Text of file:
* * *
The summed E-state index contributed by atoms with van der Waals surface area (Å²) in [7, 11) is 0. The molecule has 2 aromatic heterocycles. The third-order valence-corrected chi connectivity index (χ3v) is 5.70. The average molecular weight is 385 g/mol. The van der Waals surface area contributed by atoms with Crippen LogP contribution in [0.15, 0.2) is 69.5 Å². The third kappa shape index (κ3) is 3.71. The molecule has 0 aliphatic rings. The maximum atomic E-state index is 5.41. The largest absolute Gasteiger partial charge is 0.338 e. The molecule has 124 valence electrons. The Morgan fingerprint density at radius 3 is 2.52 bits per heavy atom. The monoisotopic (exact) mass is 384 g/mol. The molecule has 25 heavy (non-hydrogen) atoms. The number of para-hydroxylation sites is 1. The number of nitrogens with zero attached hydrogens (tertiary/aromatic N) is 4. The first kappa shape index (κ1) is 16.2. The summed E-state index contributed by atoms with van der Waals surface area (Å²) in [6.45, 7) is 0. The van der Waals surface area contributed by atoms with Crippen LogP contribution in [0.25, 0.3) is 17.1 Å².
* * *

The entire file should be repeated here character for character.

The summed E-state index contributed by atoms with van der Waals surface area (Å²) in [7, 11) is 0. The molecule has 2 aromatic heterocycles. The third-order valence-corrected chi connectivity index (χ3v) is 5.70. The average molecular weight is 385 g/mol. The van der Waals surface area contributed by atoms with Crippen LogP contribution in [0.15, 0.2) is 69.5 Å². The third kappa shape index (κ3) is 3.71. The molecule has 0 aliphatic rings. The maximum atomic E-state index is 5.41. The largest absolute Gasteiger partial charge is 0.338 e. The molecule has 124 valence electrons. The Morgan fingerprint density at radius 3 is 2.52 bits per heavy atom. The monoisotopic (exact) mass is 384 g/mol. The molecule has 25 heavy (non-hydrogen) atoms. The number of para-hydroxylation sites is 1. The number of nitrogens with zero attached hydrogens (tertiary/aromatic N) is 4. The first kappa shape index (κ1) is 16.2. The summed E-state index contributed by atoms with van der Waals surface area (Å²) in [6.45, 7) is 0. The van der Waals surface area contributed by atoms with Crippen LogP contribution in [0.25, 0.3) is 17.1 Å².